Cast

Production

Like other Mani Ratnam projects, the film began production with very little official publicity in early 2001 with the media covering the project as either Manjal Kudai (Yellow Umbrella) or Kudaigal (Umbrellas).[4] The film was reported of a trilogy of films based on love and peace in the backdrop of war after Roja (1992), Bombay (1995) and Dil Se (1998). The film was originally conceived as a taut racy thriller that centres on a script based on a female leader of a guerilla group – with Mani Ratnam later choosing to base the film on human relationships with the backdrop of the Sri Lankan Civil War.[5] Madhavan was signed up to play a leading role in the film, with the venture becoming his third straight Mani Ratnam project after Alaipayuthey and the Mani Ratnam production, Dumm Dumm Dumm. For the role of Indira, Mani Ratnam considered casting Rani Mukerji, Soundarya or relative newcomer Bhumika Chawla, before finalising Simran to portray the character.[6][7] Madhavan and Simran thus shot for two films simultaneously together, as they had also been cast in K. Balachandar's Paarthale Paravasam as a married couple.[8] Nandita Das was also hired for the film, making her debut in Tamil films, and in a later interview mentioned that the team shot for nearly thirteen hours a day.[9] P. S. Keerthana, the second daughter of actors Parthiban and Seetha, was cast the child artiste in the film, while Prakash Raj was also hired to play a Sinhalese character. Mani Ratnam approached actor Vikram to make a special appearance as Keerthana's biological father in the film, but his refusal meant that J. D. Chakravarthy was later handed the role.[10]

The title of the film was finally announced as Kannathil Muthammittal (A peck on the cheek) in July 2001, after a famous phrase from a poem written by Subramanya Bharathi. The shoot began in Chennai with a ten-day schedule in the Besant Nagar area.[11] Parts of the film shown to be Colombo in the film were shot in Puducherry.[12] Further schedules were carried out in the forests of Kerala to depict the base of the LTTE in northern Sri Lanka.[13] As most of the cast were non-native Tamil speakers, dubbing artistes were used with actresses Sukanya and Deepa Venkat lending their voices for Nandita Das and Simran respectively. Furthermore, Mounika lent her voice for Easwari Rao's character, while Thalaivasal Vijay spoke lines for Chakravarthy.

Music

Kannathil Muthamittal
Soundtrack album by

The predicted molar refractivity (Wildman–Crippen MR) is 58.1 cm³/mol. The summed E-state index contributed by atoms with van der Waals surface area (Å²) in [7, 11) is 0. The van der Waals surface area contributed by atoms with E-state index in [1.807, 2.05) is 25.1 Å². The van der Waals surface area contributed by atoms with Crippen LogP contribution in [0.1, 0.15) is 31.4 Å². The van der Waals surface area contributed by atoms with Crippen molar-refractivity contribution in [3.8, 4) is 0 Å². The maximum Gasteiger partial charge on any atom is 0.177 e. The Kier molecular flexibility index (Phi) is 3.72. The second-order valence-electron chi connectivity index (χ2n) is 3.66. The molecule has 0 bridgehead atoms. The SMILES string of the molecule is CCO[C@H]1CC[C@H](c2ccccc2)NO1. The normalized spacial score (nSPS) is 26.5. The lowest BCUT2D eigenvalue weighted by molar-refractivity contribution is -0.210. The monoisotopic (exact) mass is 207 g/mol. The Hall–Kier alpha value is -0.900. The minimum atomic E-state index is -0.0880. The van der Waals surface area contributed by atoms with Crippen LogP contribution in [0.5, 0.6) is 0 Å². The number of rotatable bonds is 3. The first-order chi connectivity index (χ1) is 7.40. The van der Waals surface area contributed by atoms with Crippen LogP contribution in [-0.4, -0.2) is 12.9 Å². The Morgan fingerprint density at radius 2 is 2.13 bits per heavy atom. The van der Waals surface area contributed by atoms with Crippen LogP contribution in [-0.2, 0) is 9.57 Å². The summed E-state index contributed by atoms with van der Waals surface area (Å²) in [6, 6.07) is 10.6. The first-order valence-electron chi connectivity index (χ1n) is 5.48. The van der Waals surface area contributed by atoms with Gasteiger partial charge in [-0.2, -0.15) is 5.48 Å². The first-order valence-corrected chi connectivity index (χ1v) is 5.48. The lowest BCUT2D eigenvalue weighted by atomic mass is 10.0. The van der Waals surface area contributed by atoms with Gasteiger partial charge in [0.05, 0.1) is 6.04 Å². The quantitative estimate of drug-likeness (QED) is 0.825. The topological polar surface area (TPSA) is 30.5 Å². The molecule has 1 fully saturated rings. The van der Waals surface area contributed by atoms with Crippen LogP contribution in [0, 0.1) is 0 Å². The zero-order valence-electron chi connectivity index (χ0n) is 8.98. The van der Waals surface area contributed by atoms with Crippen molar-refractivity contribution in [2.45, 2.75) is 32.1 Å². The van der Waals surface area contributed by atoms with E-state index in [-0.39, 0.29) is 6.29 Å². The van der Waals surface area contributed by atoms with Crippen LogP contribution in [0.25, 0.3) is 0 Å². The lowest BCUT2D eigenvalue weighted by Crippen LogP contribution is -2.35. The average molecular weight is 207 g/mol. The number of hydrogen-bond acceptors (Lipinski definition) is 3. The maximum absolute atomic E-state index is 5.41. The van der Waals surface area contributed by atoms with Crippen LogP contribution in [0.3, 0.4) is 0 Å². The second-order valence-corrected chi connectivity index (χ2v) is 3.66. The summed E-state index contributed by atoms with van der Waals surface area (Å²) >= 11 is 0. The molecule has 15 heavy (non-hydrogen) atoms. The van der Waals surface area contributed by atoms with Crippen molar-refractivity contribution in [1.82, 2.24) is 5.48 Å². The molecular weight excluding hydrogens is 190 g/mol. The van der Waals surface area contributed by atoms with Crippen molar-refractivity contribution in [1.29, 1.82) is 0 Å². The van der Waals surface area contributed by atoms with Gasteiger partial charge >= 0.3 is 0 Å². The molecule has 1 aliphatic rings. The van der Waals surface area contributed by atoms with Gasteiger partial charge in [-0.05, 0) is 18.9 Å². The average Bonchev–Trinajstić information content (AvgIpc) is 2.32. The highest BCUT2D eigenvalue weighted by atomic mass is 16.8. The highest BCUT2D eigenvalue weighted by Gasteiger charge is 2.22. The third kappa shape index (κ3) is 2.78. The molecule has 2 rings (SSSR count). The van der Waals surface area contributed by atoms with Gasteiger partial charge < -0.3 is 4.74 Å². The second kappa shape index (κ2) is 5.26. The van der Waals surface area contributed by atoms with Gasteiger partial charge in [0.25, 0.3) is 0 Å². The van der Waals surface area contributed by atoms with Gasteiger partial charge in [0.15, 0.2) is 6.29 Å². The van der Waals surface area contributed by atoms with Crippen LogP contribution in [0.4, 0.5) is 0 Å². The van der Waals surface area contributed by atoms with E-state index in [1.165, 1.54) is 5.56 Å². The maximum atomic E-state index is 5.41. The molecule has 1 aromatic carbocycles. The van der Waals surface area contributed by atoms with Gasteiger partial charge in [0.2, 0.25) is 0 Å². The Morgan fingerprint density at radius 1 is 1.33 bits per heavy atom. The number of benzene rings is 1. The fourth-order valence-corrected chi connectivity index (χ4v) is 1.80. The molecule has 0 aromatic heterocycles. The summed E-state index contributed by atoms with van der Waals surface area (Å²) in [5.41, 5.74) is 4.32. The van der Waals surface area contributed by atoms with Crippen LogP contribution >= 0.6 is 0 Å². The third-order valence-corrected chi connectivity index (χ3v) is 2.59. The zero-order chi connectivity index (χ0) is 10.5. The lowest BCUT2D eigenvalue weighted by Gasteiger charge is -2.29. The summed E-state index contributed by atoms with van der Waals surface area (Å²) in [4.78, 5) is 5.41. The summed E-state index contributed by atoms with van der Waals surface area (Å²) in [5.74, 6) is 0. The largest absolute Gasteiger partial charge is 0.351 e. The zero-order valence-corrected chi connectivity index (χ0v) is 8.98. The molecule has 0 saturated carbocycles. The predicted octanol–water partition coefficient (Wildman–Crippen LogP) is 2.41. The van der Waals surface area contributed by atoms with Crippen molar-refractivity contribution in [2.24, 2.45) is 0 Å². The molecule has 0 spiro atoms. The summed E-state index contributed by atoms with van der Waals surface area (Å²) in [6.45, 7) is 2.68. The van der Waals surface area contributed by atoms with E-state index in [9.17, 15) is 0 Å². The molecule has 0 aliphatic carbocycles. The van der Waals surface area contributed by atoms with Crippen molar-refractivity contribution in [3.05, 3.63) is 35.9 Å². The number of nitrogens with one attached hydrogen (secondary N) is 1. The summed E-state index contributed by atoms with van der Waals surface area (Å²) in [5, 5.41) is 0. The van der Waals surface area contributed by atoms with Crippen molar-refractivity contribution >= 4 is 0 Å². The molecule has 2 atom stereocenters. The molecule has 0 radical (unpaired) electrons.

Released12 January 2002
Recorded2001–2002
StudioPanchathan Record Inn and AM Studios, Chennai
GenreFeature film soundtrack
Length35:12
LanguageTamil
LabelTips Music
Bayshore Records
ProducerA. R. Rahman
A. R. Rahman chronology
Alli Arjuna
(2002)
Kannathil Muthamittal
(2002)
The Legend of Bhagat Singh
(2002)

The soundtrack featuring six songs was released on 12 January 2002 by the label Tips Music. The score and soundtrack fetched A. R. Rahman his fourth National Film Award for Best Music Direction. Lyricist Vairamuthu too won the National Film Award for Best Lyrics, for the song "Kannathil Muthamittal".[14]

All lyrics are written by Vairamuthu. The track "Signore Signore" features Sinhalese lyrics penned by B. H. Abdul Hameed.

No.TitleSinger(s)Length
1."Vellai Pookal"A. R. Rahman5:18
2."Sundari"Hariharan, Tippu, Sujatha Mohan, Karthik, Srimathumitha4:52
3."Kannathil Muthamittal" (Male)P.Jayachandran, Chinmayi6:37
4."Signore Signore"Swarnalatha, Anupama, Karthik, Rafique, Noel James3:31
5."Vidai Kodu Engal Naadae"M. S. Viswanathan, Balram, Febi Mani, A. R. Reihana, Manikka Vinayagam6:12
6."Kannathil Muthamittal" (Female)Chinmayi, P. Jayachandran6:35
7."Sattena Nenaindhadhu Nenjam"Minmini2:07
Total length:35:12

Accolades

List of accolades received by Kannathil Muthamittal
Total number of awards and nominations[a]
Totals 40 42
References

This is a list of awards and nominations received by the 2002 Indian Tamil-language film Kannathil Muthamittal. The film was highly appreciated upon its release and went on to win several awards and nominations at different award ceremonies the following year. It also had a highly acclaimed soundtrack which got A. R. Rahman his fourth National Film Award for Best Music Direction for the second consecutive time after Lagaan for both his songs and background score.[15] The film holds a record of six National Film Awards wins which is the highest by any Tamil Film tied with Aadukalam and also being the highest for the year 2002. The film has won a total of 40 awards since its release.[16]

Indian awards

Award Date of ceremony[b] Category Recipient(s) Result Ref.
National Film Awards 29 December 2003 Best Feature Film in Tamil Mani Ratnam (Madras Talkies) Won [17]
Best Child Artist P. S. Keerthana Won
Best Music Direction A. R. Rahman Won
Best Lyrics Vairamuthu Won
Best Audiography H. Sridhar
A. S. Laxmi Narayanan
Won
Best Editing A. Sreekar Prasad Won
Filmfare Awards South 24 May 2003 Best Director – Tamil Mani Ratnam Won [18]
Best Actress – Tamil Simran Won
Best Cinematographer – South Ravi K. Chandran Won
Tamil Nadu State Film Awards 23 February 2006 Second Best Film Mani Ratnam (Madras Talkies) Won [19]
[20]
Best Director Mani Ratnam Won
Best Art Director Sabu Cyril Won
Best Actor R. Madhavan Won
Best Child Artist P. S. Keerthana Won
Special Prize Award Nandita Das Won
Best Female Playback Singer Chinmayi Won
Cinema Express Awards 21 December 2002 Best Film – Tamil Mani Ratnam (Madras Talkies) Won [21]
Special Jury Award for Best Director Mani Ratnam Won
Best Actress – Tamil Simran Won
Best Child Artist P. S. Keerthana Won
Best Stunt Director Vikram Dharma Won
Best Choreographer Brindha Won
International Tamil Film Awards 31 October 2003 Best Movie Mani Ratnam (Madras Talkies) Won [22]
Best Director Mani Ratnam Won
Best Actress Simran Won
Best Supporting Actor Prakash Raj Won